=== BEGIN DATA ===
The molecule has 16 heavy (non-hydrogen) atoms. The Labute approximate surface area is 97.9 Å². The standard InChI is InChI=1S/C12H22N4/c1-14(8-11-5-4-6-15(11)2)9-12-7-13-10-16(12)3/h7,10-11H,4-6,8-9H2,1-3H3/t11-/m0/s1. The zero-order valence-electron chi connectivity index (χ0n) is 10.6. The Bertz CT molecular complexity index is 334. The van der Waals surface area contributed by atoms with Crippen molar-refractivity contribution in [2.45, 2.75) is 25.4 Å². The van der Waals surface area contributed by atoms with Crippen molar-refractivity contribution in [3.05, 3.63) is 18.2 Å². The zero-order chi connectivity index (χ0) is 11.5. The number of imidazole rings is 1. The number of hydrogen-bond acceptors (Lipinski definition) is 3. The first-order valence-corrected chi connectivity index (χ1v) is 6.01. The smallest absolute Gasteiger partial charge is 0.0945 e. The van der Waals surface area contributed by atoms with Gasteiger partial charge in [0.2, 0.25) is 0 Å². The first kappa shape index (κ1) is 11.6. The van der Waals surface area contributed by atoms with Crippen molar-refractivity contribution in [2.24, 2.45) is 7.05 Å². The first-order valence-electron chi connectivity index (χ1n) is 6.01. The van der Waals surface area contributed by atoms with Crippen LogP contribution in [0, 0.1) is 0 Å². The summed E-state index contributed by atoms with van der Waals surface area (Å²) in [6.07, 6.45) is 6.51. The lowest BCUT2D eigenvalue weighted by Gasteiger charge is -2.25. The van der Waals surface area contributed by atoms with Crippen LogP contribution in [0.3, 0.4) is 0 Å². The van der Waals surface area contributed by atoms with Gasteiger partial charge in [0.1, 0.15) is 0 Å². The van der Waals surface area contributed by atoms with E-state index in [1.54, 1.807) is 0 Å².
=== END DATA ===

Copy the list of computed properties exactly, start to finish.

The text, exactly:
The molecule has 16 heavy (non-hydrogen) atoms. The Labute approximate surface area is 97.9 Å². The standard InChI is InChI=1S/C12H22N4/c1-14(8-11-5-4-6-15(11)2)9-12-7-13-10-16(12)3/h7,10-11H,4-6,8-9H2,1-3H3/t11-/m0/s1. The zero-order valence-electron chi connectivity index (χ0n) is 10.6. The Bertz CT molecular complexity index is 334. The van der Waals surface area contributed by atoms with Crippen molar-refractivity contribution in [2.45, 2.75) is 25.4 Å². The van der Waals surface area contributed by atoms with Crippen molar-refractivity contribution in [3.05, 3.63) is 18.2 Å². The zero-order chi connectivity index (χ0) is 11.5. The number of imidazole rings is 1. The number of hydrogen-bond acceptors (Lipinski definition) is 3. The first-order valence-corrected chi connectivity index (χ1v) is 6.01. The smallest absolute Gasteiger partial charge is 0.0945 e. The van der Waals surface area contributed by atoms with Gasteiger partial charge in [0.2, 0.25) is 0 Å². The first kappa shape index (κ1) is 11.6. The van der Waals surface area contributed by atoms with Crippen molar-refractivity contribution in [2.24, 2.45) is 7.05 Å². The first-order valence-electron chi connectivity index (χ1n) is 6.01. The van der Waals surface area contributed by atoms with Crippen LogP contribution in [0, 0.1) is 0 Å². The summed E-state index contributed by atoms with van der Waals surface area (Å²) in [6.07, 6.45) is 6.51. The lowest BCUT2D eigenvalue weighted by Gasteiger charge is -2.25. The van der Waals surface area contributed by atoms with Crippen LogP contribution in [0.3, 0.4) is 0 Å². The van der Waals surface area contributed by atoms with Gasteiger partial charge in [0.1, 0.15) is 0 Å². The van der Waals surface area contributed by atoms with E-state index in [1.54, 1.807) is 0 Å².